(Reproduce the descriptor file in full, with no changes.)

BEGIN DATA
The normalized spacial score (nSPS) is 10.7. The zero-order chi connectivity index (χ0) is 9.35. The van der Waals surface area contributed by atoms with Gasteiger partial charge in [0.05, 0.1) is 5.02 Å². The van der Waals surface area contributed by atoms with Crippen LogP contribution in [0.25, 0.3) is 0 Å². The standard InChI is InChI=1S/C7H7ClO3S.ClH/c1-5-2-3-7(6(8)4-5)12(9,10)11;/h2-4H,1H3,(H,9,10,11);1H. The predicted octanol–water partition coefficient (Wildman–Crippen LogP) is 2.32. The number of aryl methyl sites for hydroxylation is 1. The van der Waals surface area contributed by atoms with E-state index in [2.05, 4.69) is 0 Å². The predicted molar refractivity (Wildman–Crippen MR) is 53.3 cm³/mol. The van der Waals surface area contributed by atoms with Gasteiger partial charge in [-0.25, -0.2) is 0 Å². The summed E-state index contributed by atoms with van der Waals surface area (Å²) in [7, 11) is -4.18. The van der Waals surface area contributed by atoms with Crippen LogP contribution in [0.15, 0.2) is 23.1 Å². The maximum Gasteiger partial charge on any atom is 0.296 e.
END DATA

The normalized spacial score (nSPS) is 10.7. The zero-order chi connectivity index (χ0) is 9.35. The van der Waals surface area contributed by atoms with Gasteiger partial charge in [0.05, 0.1) is 5.02 Å². The van der Waals surface area contributed by atoms with Crippen LogP contribution in [0.25, 0.3) is 0 Å². The standard InChI is InChI=1S/C7H7ClO3S.ClH/c1-5-2-3-7(6(8)4-5)12(9,10)11;/h2-4H,1H3,(H,9,10,11);1H. The predicted octanol–water partition coefficient (Wildman–Crippen LogP) is 2.32. The number of aryl methyl sites for hydroxylation is 1. The van der Waals surface area contributed by atoms with E-state index in [2.05, 4.69) is 0 Å². The predicted molar refractivity (Wildman–Crippen MR) is 53.3 cm³/mol. The van der Waals surface area contributed by atoms with Gasteiger partial charge in [-0.25, -0.2) is 0 Å². The summed E-state index contributed by atoms with van der Waals surface area (Å²) in [7, 11) is -4.18. The van der Waals surface area contributed by atoms with Crippen LogP contribution in [0.15, 0.2) is 23.1 Å². The maximum Gasteiger partial charge on any atom is 0.296 e.